1. What is the difference between a DP rated window and a Hurricane Impact rated window?
There are many misconceptions regarding this question. DP stands for Design Pressure, each window must pass a minimum DP rating. Many companies are misleading consumers by claiming that DP-50 rated windows are Hurricane Approved. Here are the Facts. Design Pressure testing is mostly for Air and Water infiltration. Hurricane Impact Windows are tested and approved in independent labs simulating Category 4 Hurricanes. The testing requires Four sample windows are submitted (3 for Impact Testing and 1 for Design Pressure) The first test is the Large Missile Impact Test, A 2"x4"x8' weighing 9.6 lbs. is shot out of cannon @ 50 ft. per second (to mimic flying debris in a Category 4 Hurricane) If each of the 3 samples survive the Impact testing then comes the Cyclonic Pressure Tests. Each sample Window is subjected to 4500 Positive cycles and 4500 Negative Cycles for a total of 9000 cycles, this test takes over 8 hours to complete. Each window is then cut into 6" pieces and stored away for future reference if needed. The lab also records all testing for their record and code compliance.
2. What is the difference in glass types, Monolithic vs. Insulated?
Monolithic glass is a make up of 2 pieces of glass sandwiched to an interlayer. The Max Pro Glass make up is usually 1/8" glass .090 interlayer 1/8" glass making it 5/16". According to wind load reports and larger sizes we also use 7/16", 9/16" and 3/4". (Single strength or single pane glass is 1/16") Insulated glass consists of 2 pieces of glass with a dead air space in between. Most companies use a polybutryl compound to fuse the glass together. This has great success in the Northern (colder climates) but I have found some problems in the hotter Southern climates. The problem is two fold. First, heat over a period of time sometimes melts the seal and causes failure, moisture and fogging will occur. Secondly, the expansion and contraction rate of Vinyl windows also attributes to seal failure, there is too much stress on the seals. However, insulated glass units are slightly more energy efficient than monolithic.
3. Vinyl frames vs. Aluminum "thermally broken" frames along the Gulf Coast, Which is better?
No Contest, Aluminum out performs Vinyl PERIOD! You must consider a few major points when purchasing windows. First, remember Vinyl is PVC (PLASTIC) and over time in hotter Southern Climates Vinyl will Expand and Contract 260% more than Aluminum, it will deteriorate, and fade with prolonged Sun exposure. Consider the E Value of a material, ( the higher the E Value is greater resistance to deformation) Aluminum is 10,000,000 (that's 10 million) compared to Vinyl @ 430,000!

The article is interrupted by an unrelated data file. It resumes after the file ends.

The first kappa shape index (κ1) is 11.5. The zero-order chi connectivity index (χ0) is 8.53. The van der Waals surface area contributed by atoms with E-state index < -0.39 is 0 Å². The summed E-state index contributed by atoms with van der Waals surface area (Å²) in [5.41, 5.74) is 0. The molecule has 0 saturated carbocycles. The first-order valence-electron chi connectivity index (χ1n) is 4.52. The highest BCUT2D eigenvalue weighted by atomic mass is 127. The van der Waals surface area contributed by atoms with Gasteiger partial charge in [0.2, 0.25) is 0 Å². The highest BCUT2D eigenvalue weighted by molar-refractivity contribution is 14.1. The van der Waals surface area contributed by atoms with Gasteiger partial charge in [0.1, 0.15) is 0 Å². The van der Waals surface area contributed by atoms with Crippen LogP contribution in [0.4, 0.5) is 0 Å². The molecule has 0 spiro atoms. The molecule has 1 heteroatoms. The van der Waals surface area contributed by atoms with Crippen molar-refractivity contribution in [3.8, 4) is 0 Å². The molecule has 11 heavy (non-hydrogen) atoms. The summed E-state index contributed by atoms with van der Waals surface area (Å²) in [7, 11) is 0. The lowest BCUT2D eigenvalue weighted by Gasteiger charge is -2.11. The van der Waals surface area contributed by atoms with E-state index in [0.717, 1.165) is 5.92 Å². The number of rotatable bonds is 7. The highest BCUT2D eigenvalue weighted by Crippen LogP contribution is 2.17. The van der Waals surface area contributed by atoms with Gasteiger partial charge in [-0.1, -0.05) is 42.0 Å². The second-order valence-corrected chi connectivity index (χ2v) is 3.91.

NO CONTEST WHEN IT COMES TO STRENGTH AND RIGIDITY! Consider this: 99% of Vinyl manufacturers are located in the Northern United States and Canada. Vinyl windows are NOT RECOMMENDED IN THE SOUTHERN CLIMATES.
4. Are there differences in interlayers?
YES! There are two interlayers used on the market for Hurricane Impact Windows. 1. PVB (polyvinyl butryl) this comes is 3 different sizes .030 (windshield of a car) .060 (used in light security applications) and .090 which is used for Hurricane Impact windows. PVB is a thick plastic film fused in between 2 pieces of glass under very high heat (in a autoclave machine) It is a strong material and many companies use PVB in their products. The only problem I have en counted with PVB is that it cannot adhere to a Low E surface and over time there is a chance of De lamination. 2. Safety Plus II is what I choose to use in the Max Pro Window. It is a poured in Polyester Acrylic Resin that is much stronger than PVB and it has no problem adhering to Low E. The process is mixing 2 chemical blends as liquids and pouring in between the glass forming an .090 interlayer. Safety Plus II was patented by Glasslam International and has scored the highest ever testing in Miami Dade history. It is without a doubt the Superior product!
5. Why Max Pro Hurricane windows?
Every other form of Hurricane protection requires some labor to install. Plywood, Storm Panels, Roll Down Shutters, Accordion, Bahama and Colonial shutters can be labor intensive, but also alters the homes appearance in some way. Once Max Pro Windows are installed, RELAX, you're done! The benefits from Max Pro Windows are PERMANENT HURRICANE PROTECTION, SECURITY, NOISE REDUCTION, 99.6% OF THE SUN'S UV RAYS ARE BLOCKED. (NO MORE FADING OF FLOORING, ARTWORK AND FURNITURE).